Hal Singer

Harold Joseph "Hal" Singer (born 8 October 1919), also known as Hal "Cornbread" Singer, is an American rhythm & blues and jazz bandleader and saxophonist. Born in Tulsa, Oklahoma, Singer studied violin as a child but, as a teenager, switched to clarinet and then tenor saxophone, which became his instrument of choice. From the late 1930s he began playing in local bands, including Ernie Fields', before joining Jay McShann's orchestra in 1943 and then moving to New York. After working in other bands, he joined Oran "Hot Lips" Page's band in 1947 and began working as a session musician with King Records. ...show more

Harold Joseph "Hal" Singer (born 8 October 1919), also known as Hal "Cornbread" Singer, is an American rhythm & blues and jazz bandleader and saxophonist. Born in Tulsa, Oklahoma, Singer studied violin as a child but, as a teenager, switched to clarinet and then tenor saxophone, which became his instrument of choice. From the late 1930s he began playing in local bands, including Ernie Fields', before joining Jay McShann's orchestra in 1943 and then moving to New York. After working in other bands, he joined Oran "Hot Lips" Page's band in 1947 and began working as a session musician with King Records.

In early 1948 he left Page, formed his own small group, and was signed to Mercury Records where he cut his first single "Fine As Wine" with a B side "Rock Around the Clock" (not the same title made famous by Bill Haley), co-written with Sam Theard. For the Savoy label of Newark, New Jersey he recorded the instrumental "Corn Bread," which made #1 on the R & B charts in September 1948, and gave Singer a new popularity and nickname. His follow-up the following year, "Beef Stew," was a much smaller hit. In the early and mid-1950s he recorded with Mercury, toured with R&B artists such as The Orioles and Charles Brown, and increasingly worked as a session musician.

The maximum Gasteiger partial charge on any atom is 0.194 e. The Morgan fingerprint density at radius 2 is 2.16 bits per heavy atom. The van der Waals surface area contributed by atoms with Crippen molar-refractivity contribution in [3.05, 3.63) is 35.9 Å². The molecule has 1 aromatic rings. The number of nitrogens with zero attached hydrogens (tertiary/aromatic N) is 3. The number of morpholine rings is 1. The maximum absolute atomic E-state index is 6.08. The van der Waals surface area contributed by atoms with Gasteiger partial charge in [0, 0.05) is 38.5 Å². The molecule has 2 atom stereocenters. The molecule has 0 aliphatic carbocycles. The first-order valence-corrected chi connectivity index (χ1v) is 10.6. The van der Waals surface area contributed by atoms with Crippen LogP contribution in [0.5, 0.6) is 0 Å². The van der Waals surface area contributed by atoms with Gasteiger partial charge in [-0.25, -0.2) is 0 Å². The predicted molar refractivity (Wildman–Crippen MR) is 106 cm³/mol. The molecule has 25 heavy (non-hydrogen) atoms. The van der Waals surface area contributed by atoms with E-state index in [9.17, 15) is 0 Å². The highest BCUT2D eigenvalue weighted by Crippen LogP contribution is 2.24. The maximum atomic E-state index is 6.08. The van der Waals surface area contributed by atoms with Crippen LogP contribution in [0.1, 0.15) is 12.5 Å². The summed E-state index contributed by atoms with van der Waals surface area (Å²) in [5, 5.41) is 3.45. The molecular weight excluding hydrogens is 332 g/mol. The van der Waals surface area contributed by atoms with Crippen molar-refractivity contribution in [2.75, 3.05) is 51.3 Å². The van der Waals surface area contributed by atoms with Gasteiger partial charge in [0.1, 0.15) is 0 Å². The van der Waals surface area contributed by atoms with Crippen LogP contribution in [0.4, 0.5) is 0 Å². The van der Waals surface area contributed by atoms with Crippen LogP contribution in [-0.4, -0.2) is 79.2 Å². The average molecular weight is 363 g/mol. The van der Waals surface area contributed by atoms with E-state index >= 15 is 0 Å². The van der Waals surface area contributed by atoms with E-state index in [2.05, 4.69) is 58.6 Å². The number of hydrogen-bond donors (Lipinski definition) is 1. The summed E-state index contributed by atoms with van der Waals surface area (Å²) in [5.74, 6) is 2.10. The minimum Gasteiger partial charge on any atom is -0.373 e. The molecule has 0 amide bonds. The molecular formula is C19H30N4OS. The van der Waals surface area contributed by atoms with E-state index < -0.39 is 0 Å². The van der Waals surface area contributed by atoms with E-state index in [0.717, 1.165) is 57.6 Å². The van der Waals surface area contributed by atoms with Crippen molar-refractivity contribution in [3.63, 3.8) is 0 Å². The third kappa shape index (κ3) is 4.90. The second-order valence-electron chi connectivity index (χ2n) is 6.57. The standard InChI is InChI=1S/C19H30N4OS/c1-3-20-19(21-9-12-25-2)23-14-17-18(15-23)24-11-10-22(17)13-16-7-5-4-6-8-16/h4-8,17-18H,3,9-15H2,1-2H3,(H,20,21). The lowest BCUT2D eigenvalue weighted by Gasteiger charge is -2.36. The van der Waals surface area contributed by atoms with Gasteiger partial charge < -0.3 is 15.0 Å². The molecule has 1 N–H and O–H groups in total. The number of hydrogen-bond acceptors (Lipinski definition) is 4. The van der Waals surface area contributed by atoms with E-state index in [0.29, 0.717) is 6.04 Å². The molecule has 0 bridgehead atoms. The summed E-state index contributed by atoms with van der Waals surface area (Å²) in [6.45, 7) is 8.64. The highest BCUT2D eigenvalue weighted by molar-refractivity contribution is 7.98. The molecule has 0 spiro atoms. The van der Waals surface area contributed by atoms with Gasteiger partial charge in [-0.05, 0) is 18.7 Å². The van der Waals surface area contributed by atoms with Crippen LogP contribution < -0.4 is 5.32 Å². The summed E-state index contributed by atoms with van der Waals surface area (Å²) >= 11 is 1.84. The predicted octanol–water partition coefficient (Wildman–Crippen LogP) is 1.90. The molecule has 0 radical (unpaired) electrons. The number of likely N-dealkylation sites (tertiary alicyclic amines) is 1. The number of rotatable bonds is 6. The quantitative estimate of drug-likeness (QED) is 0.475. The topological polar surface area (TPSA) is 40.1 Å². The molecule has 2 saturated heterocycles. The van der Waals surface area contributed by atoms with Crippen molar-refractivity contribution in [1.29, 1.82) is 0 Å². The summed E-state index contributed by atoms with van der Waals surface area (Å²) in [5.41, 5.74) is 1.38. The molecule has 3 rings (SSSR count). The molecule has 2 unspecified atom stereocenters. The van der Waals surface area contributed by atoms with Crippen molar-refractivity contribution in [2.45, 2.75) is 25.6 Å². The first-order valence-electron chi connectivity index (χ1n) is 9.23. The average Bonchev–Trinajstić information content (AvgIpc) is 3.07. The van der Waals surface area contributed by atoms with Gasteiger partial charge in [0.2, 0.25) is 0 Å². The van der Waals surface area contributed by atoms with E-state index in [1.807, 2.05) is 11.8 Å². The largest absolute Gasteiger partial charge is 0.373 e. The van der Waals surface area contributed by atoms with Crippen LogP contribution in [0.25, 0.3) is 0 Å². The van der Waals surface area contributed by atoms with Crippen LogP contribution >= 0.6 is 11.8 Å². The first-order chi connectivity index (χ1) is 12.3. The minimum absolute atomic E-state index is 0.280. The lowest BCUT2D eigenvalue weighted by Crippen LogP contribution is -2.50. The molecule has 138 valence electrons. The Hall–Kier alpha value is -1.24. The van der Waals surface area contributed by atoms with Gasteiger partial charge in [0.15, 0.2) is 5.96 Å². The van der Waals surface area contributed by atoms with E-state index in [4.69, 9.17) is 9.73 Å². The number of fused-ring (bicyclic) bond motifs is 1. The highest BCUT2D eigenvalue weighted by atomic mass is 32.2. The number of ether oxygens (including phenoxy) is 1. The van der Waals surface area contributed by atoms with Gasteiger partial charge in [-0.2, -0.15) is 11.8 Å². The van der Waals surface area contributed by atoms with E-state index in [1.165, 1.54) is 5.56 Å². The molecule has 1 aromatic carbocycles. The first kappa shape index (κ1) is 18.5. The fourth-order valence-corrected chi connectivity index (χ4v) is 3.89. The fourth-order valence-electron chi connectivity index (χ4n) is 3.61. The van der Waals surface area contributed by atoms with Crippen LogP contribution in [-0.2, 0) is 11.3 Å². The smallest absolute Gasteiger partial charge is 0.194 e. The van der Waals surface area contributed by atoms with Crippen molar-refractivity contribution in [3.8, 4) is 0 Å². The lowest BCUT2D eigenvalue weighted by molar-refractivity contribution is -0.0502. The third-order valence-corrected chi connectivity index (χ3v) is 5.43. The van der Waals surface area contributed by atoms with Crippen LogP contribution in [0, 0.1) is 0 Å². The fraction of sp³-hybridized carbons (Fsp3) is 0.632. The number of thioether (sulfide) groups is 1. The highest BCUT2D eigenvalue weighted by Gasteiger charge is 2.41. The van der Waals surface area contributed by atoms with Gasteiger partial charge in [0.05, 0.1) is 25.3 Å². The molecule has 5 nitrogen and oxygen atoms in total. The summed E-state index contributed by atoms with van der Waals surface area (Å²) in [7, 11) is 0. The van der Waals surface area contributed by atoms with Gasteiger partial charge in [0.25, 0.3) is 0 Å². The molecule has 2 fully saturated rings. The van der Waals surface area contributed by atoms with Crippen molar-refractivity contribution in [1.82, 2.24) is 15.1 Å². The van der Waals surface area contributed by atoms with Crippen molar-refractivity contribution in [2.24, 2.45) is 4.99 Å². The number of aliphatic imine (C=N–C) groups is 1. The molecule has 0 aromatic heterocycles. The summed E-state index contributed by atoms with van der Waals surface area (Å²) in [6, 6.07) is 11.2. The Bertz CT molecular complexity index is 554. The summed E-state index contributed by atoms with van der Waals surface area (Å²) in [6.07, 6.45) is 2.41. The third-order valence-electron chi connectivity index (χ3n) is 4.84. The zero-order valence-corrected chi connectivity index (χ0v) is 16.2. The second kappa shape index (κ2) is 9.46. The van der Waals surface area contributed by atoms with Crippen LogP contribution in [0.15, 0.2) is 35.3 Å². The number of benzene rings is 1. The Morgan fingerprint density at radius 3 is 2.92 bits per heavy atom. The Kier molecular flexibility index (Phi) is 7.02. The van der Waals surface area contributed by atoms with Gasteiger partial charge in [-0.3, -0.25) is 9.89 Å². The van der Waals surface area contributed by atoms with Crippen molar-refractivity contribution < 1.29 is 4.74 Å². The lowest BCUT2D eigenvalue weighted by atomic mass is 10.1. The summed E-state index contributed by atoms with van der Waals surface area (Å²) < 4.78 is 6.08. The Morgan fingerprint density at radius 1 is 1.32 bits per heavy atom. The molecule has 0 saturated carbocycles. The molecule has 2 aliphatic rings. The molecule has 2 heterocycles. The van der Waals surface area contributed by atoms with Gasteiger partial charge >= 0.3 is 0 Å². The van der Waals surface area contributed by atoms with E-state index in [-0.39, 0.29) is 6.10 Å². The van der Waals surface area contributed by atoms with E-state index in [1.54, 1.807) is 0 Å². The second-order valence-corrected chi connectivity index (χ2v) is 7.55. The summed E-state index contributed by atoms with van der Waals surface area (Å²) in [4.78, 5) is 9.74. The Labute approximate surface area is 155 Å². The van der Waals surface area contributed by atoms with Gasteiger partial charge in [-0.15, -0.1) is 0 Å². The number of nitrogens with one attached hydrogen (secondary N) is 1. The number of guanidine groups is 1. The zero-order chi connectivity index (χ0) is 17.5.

In 1958 he began recording with Prestige Records as a jazz soloist and performing at the Metropole Cafe in New York with leading jazz musicians such as Roy Eldridge and Coleman Hawkins. In 1965, after touring Europe with Earl "Fatha" Hines' band, Singer stayed in France to settle near Paris. He continued to record and also toured extensively around Europe and Africa, performing with various bands including Charlie Watts' and the Duke Ellington Orchestra. His 1969 album, Paris Soul Food, featuring Singer on saxophone and singing; Robin Hemingway, vocals, arrangements and album production; and Manu Dibango, saxophone, organ and arrangements won a French Record Academy award for best international LP in 1969. ...show less

Albums & Singles by Hal Singer